Sunday, June 17, 2007

Staging your condo to sell

The thing that always drives me crazy is the way that people always have articles and info on staging your home that start with "your yard must be freshly mowed" Well if you have a condo you have no yard so why not look at the condo and the buyers of a condo differently than you look at a house. The priorities for staging a condo to sell are much different than the priorities of staging a house to sell. Here are some great tips.

When staging condominiums there are fundamental principles which MUST be applied. Too often sellers believe the art of home staging and condo staging is exactly the same thing. This way of thinking will cause them to make their FIRST mistake . . . which could result in their condo sitting along side countless others . . . long after the buyers have gone home!

The following is a list of additional mistakes to avoid when staging your condo for sale:

Think Square Footage - Many condominiums have limited space. When planning your furniture layout, instead of thinking square footage . . . think square inch, and make each one count!

Size Really Does Matter - When shopping for furniture focus on scale and proportion, NOT bigger is better! Oversized furniture may look great on the showroom floor, but when you get it home it will look much different. You will swear that the "elephant in the room" is definitely not what you ordered!

Flex Areas - Condo living calls for carefully planned, creatively designed, multifunctional spaces known as flex areas. Because of the growing demand to meet the diverse needs of today's condo buyer, more and more manufacturers are offering proportionately scaled, multipurpose furniture to their lines. They include upholstered slipper chairs that fold out into guest beds, ottomans that serve as extra seating and storage, high-low tables that instantly transform from cocktail tables into dining tables for entertaining . . . just to name a few. And for the savvy targetted condo buyer, staging a multi media/home office area is always advisable.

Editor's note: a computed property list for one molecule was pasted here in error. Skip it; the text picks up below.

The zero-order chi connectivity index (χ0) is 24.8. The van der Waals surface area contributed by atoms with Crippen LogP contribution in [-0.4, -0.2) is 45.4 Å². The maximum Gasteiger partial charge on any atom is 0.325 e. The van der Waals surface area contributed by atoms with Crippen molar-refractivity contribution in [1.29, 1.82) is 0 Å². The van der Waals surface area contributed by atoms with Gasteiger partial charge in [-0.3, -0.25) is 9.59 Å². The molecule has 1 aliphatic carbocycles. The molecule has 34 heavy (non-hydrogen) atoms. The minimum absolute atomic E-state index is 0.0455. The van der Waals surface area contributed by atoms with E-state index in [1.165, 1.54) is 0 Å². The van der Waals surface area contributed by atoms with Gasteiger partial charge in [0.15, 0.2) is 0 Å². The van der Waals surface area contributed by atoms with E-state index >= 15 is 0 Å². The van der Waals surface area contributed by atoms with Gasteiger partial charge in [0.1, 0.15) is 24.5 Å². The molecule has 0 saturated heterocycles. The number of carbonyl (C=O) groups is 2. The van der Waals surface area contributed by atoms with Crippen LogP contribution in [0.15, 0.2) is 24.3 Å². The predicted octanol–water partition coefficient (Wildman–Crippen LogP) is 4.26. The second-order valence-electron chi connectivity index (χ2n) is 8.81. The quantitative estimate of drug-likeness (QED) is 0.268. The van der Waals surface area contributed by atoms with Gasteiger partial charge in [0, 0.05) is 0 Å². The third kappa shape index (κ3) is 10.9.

Defining Spaces - Whether you prefer the clean, contemporary lines of ultra urban or the graceful warm feel of timeless traditional - remember to use COLOR to define your spaces and create memorable WOW effects. Too often sellers believe that by keeping the walls neutral, it will make the limited space of a condo look larger. Actually the opposite is true. By bumping out a few accent walls with well chosen COLORS you not only will add excitement to the room, but visually add depth, giving the illusion that the space is larger than it is.

Presentation Is Everything - Choose fewer, but larger, more dynamic artwork and accessories. This is one of the most frequently made mistakes by sellers who believe you should do quite the opposite. Just remember . . . scale down your furniture and scale up your artwork and accessories to successfully stage a condo with limited space. Your presentation and end result will certainly be more dramatic . . . and memorable!

Jeannene Edwards, owner of Interiors Defined, Inc. is a professional home stager and licensed interior designer in Orlando, Florida., and

There are a few tips here to better understand why your condo is different and what to do to get it sold easier. Again, your condo is not a detached house so do not stage it that way.

Saturday, June 16, 2007

What makes your home sell for more?

I see this all of the time. People try to sell their home and find that they can not get as much as the neighbor did a little while ago. Why not? The marekt seems the same? Well here are a few answers.